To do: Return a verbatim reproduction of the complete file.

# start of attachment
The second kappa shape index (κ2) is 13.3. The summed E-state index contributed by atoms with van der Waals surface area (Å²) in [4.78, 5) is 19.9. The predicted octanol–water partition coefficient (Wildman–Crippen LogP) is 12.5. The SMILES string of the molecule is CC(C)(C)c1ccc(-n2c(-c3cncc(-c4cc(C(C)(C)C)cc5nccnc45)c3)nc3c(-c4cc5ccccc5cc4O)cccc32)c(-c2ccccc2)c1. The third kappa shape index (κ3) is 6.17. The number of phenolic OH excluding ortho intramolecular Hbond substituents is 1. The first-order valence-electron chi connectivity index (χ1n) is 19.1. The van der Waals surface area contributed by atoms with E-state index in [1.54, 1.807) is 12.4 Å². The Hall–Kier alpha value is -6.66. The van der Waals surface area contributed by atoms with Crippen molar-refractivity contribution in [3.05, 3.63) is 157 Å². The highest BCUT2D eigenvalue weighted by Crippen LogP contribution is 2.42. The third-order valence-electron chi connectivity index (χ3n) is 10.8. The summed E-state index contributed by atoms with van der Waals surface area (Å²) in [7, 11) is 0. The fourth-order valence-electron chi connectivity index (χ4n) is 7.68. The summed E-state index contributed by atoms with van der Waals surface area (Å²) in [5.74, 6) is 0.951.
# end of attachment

The second kappa shape index (κ2) is 13.3. The summed E-state index contributed by atoms with van der Waals surface area (Å²) in [4.78, 5) is 19.9. The predicted octanol–water partition coefficient (Wildman–Crippen LogP) is 12.5. The SMILES string of the molecule is CC(C)(C)c1ccc(-n2c(-c3cncc(-c4cc(C(C)(C)C)cc5nccnc45)c3)nc3c(-c4cc5ccccc5cc4O)cccc32)c(-c2ccccc2)c1. The third kappa shape index (κ3) is 6.17. The number of phenolic OH excluding ortho intramolecular Hbond substituents is 1. The first-order valence-electron chi connectivity index (χ1n) is 19.1. The van der Waals surface area contributed by atoms with E-state index in [1.54, 1.807) is 12.4 Å². The Hall–Kier alpha value is -6.66. The van der Waals surface area contributed by atoms with Crippen molar-refractivity contribution in [3.05, 3.63) is 157 Å². The highest BCUT2D eigenvalue weighted by Crippen LogP contribution is 2.42. The third-order valence-electron chi connectivity index (χ3n) is 10.8. The summed E-state index contributed by atoms with van der Waals surface area (Å²) in [7, 11) is 0. The fourth-order valence-electron chi connectivity index (χ4n) is 7.68. The summed E-state index contributed by atoms with van der Waals surface area (Å²) in [5.74, 6) is 0.951.